In part one I talked about the importance of brevity and of establishing stakes. Today I’ll pick up this discussion of making writing thrilling by looking at hooks and then will talk about the traps that a writer can fall into when they try to write thrilling and forget to write well.
Hooks are deceptively simple. They’re little bits of text whose whole purpose is to make you interested in the story. Here’s an example of a famous one:
When Mr. Bilbo Baggins of Bag End announced that he would shortly be celebrating his eleventy-first birthday with a party of special magnificence, there was much talk and excitement in Hobbiton.
This immediately establishes that the story will open with the birthday party of an elderly gentleman. It demonstrates that this is an occasion of significance in the community.
And that’s it. If you haven’t read the Hobbit you don’t know who Bilbo Baggins is or what his significance is to Hobbiton. Even if you have read the Hobbit you won’t know the reason for his remarkable longevity.
The sentence entices you that things are going to come which will interest you, but it doesn’t give too much away.
A hook doesn’t have to come at the end of a chapter. Here’s an example from one of Butcher’s Dresden books that lies at the end of a chapter half-way through the book:
I’d sent the phages after Molly.
Again the hook is simple. It communicates a simple idea – in this case that the protagonist has inadvertently sicced dangerous monsters on his friend’s daughter. It doesn’t provide much more in the way of detail but it keeps you wanting more.
Butcher does this well, but he sometimes tiptoes up to the boundary of a mistake its possible to make when trying to make a thrilling book.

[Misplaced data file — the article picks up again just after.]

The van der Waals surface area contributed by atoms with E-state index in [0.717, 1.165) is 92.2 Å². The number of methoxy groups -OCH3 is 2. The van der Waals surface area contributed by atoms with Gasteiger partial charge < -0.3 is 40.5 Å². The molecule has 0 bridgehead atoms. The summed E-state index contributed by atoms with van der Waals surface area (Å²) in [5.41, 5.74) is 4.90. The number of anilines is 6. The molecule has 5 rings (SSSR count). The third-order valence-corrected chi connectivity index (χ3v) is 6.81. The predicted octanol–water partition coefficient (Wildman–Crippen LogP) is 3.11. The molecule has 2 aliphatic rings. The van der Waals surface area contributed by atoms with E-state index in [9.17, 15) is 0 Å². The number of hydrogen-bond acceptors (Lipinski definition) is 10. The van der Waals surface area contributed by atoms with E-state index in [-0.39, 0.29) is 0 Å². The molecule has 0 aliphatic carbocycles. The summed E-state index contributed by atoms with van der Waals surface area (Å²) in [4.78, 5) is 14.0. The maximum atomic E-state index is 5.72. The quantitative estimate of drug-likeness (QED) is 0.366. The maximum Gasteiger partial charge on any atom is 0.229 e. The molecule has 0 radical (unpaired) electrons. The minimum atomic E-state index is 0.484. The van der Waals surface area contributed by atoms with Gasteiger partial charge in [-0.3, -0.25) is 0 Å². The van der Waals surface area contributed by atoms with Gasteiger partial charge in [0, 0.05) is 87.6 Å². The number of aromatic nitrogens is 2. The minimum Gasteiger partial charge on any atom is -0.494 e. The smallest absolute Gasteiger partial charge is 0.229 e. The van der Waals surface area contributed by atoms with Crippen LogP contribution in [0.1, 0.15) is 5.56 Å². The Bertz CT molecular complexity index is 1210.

Doors behind doors
I think I owe the metaphor for this to Sandra Kasturi. It was at a panel, possibly at WFC but I could be mistaken about that. Notwithstanding that she’s one of the best poets I know and also one of the amazing editorial voices behind Chizine Publications – publisher of many of my very favourite books and you should check her out.
The idea is that some authors do the above – but they do it at the end of every chapter. So the protagonist discovers a mysterious door. He opens it and discovers…
A room containing nothing but another door! After a brief inspection of the room the protagonist goes to the other door and with some trepidation opens it revealing…
A room with another door and a tiger! He runs from the tiger as it claws at his backside, reaching the door a moment before the tiger he opens it and discovers…
Another room containing nothing but a door.
The problem with this is that it’s a cheater’s hook. Yes, it’ll drive readers through the book quickly, but it won’t give them an enjoyable experience, rather just a continuous feeling of frustration when each door the protagonist opens just leads to another door that MIGHT have something behind it – but that probably doesn’t.
This is a big risk when you’re writing a book that you want to be thrilling. But it’s not the most damning risk.
Who cares about the characters? this is a plot driven story!
The greatest sin that bad thrilling writing can do is to drop characterization in favour of thrills. When you’re writing tightly paced, compact, hook-filled stories you run a serious risk of letting the plot drive the bus, hauling the characters along as not much more than an after-though, a mobile perspective point to the action.
No matter how tense your story is, no matter how little time there is on the ticking clock and how big the explosion your heroes must outrun you have failed as a storyteller if your audience doesn’t identify with your protagonists and enjoy spending time riding along behind their ears.
Never forget that a thrilling story is not an excuse for spectacle empty of characterization.
What do you think? Are there other elements to make a book thrilling? What other risks do authors face when trying to write a thrilling book?